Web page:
Get Smart
Get Smart
| 18 September 1965 (USA)

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  • Reviews

    Sadly Over-hyped

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    Jonah Abbott

    There's no way I can possibly love it entirely but I just think its ridiculously bad, but enjoyable at the same time.

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    Kaydan Christian

    A terrific literary drama and character piece that shows how the process of creating art can be seen differently by those doing it and those looking at it from the outside.

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    This film is so real. It treats its characters with so much care and sensitivity.

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    Alexander Kravchenko

    Made in a golden decade of television, Get Smart was, in my opinion, the true predecessor series to my favourite 1980s cartoon Inspector Gadget.I mean Get Smart and Inspector Gadget have a quite a lot in common: A series plot involving a bungling, dim-witted agent going up against the evil forces of a malevolent organisation, both main characters were portrayed by the same man (Don Adams), both have a short tempered chief as their boss, both have a female accomplice that usually accompany them on their assignments (in the case of Inspector Gadget, anonymously), and ironically, both don't use their gadgets properly.After all, Get Smart was the principal inspiration for Inspector Gadget (along with Inspector Clouseau), and without Get Smart, there would be no Inspector Gadget, so I am glad that this iconic 1960s spy spoof show was made. They honestly couldn't have picked a finer man than Don Adams to portray a bungling agent such as Maxwell Smart (and of course later on, Inspector Gadget).Whenever I watch Get Smart and I hear the voice of Maxwell Smart, it will always remind me of Inspector Gadget.I love Get Smart! Loved it when I was younger, still love it today.RIP Don Adams, of whom will live on in our hearts. 1923-2005

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    Shawn Wells

    This show is one of the great classics, it is funny, edgy, and has fantastic story lines. Each episode is its own masterpiece and it never relies on the mistakes of Maxwell Smart to progress the story. Film today is headed toward television and this show is an example of what (hopefully) comedy may become. The main characters are lovable, funny, and perfectly portrayed. This is what great T.V. is.

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    This show was far, far from being the "best TV show of all time. Some of the reviews are obvious shills (claques)-- one can't compare this show to true classics like "The Carol Burnett Show", "Star Trek (the original series)", "Sesame Street", "Gunsmoke", "Seinfeld", "Looney Tunes", The Daily Show, MST3k, "Mr. Roger's Neighborhood", "FireFly", "The X Files", "Twilight Zone", "Outer Limits"... one would have to go quite far down the list, well past 100 shows, to find this show on a list of "great TV shows of the past".Neither is it a cultural icon, or a picture of the era's zeitgeist. For that, shows like "Star Trek", "All in the Family", "Sesame Street", or "The Outer Limits" are far better at capturing a slice of what people thought and felt at the time.As another reviewer put it, the main character was rather funny over a short period, but the voice was grating if one watched more than one episode at a time. Likewise the Cone of Silence was a great gag...if used only once, but it got overused. The show was defined by a) being a James Bond parody, and b) shallow, overly repetitious humor.It's true that many of the show's catch-phrases have become commonly-known and often-used language in daily life, as has Maxwell Smart's voice, but they only made it to that exalted status by being repeated often on the show...which means that the show relied heavily on rehashed dialog and series-long running gags rather than inventiveness.So...view it once in a while on a TV retro station, as you would "Gilligan's Island" or "I Dream of Jeannie" or "The Partridge Family". Do not expect to find the show witty and sophisticated, or thought-provoking. At best, it's a cultural icon but a shallow one...a blast from the past, worth an occasional quiet reminiscing chuckle for the over-40 folks. At worst, it's the sort of repetitious won't-entertain-anyone-over-6yo stuff typified by "Gilligan's Island".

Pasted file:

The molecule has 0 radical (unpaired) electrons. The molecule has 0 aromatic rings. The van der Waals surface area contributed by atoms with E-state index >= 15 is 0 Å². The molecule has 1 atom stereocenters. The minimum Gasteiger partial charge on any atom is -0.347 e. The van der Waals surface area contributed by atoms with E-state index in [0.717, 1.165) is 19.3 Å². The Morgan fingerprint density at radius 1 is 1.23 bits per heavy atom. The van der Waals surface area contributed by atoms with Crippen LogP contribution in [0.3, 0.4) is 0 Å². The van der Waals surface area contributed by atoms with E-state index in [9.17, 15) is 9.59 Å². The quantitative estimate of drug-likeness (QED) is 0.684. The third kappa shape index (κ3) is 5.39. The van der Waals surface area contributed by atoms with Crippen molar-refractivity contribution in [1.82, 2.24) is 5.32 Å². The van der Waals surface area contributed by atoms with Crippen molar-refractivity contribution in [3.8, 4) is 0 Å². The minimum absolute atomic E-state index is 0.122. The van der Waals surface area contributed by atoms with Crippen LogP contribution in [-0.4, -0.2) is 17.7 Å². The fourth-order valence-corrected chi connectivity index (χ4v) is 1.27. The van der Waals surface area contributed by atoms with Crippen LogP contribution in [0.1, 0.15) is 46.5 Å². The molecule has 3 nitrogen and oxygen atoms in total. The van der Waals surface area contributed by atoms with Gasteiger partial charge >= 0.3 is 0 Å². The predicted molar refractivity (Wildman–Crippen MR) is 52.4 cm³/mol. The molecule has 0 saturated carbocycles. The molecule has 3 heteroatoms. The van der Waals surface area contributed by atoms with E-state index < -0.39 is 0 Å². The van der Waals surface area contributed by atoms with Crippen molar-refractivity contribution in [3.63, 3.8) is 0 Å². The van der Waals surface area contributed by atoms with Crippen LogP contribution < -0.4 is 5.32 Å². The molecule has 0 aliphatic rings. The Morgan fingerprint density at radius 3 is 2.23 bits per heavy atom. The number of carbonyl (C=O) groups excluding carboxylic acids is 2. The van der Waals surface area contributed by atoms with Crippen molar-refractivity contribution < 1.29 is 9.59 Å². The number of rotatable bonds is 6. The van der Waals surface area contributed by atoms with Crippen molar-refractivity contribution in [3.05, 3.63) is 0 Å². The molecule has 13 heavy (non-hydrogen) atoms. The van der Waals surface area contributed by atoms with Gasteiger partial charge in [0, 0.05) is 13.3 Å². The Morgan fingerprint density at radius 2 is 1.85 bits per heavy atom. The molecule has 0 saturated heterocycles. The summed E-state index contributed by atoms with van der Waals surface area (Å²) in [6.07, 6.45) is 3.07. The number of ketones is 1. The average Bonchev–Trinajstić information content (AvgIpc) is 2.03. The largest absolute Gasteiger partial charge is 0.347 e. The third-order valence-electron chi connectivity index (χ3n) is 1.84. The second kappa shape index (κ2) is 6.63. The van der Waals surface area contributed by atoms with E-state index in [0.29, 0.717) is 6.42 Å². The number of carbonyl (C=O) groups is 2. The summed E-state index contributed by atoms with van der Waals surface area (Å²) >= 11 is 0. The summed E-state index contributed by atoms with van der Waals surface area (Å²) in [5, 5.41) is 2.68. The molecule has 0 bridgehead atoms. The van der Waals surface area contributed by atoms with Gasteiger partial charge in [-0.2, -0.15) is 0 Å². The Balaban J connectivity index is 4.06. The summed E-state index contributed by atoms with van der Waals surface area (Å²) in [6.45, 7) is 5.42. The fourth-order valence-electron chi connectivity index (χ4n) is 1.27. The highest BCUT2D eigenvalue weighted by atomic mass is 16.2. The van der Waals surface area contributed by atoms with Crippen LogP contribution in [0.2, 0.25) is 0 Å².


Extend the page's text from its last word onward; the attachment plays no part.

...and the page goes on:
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    The day Don Adams died, I was pondering his code name, Agent 86. I had always assumed it was a just a random number. Suddenly, I realized, when you're 86-ing something, you're terminating it (there is wide speculation as to the origin of this term, by the way). I'm still wondering if Max was 86 because he was in danger of being 86'd (after all, the name of the show WAS "Get Smart"), if it was because he 86'd people by accident, or if he was the guy you sent in when you wanted to have someone 86'd. Perhaps, all of the above.Anyway, this is just another example of the cleverness of this show.Don, we miss you! We truly are "sorry about that, Chief."

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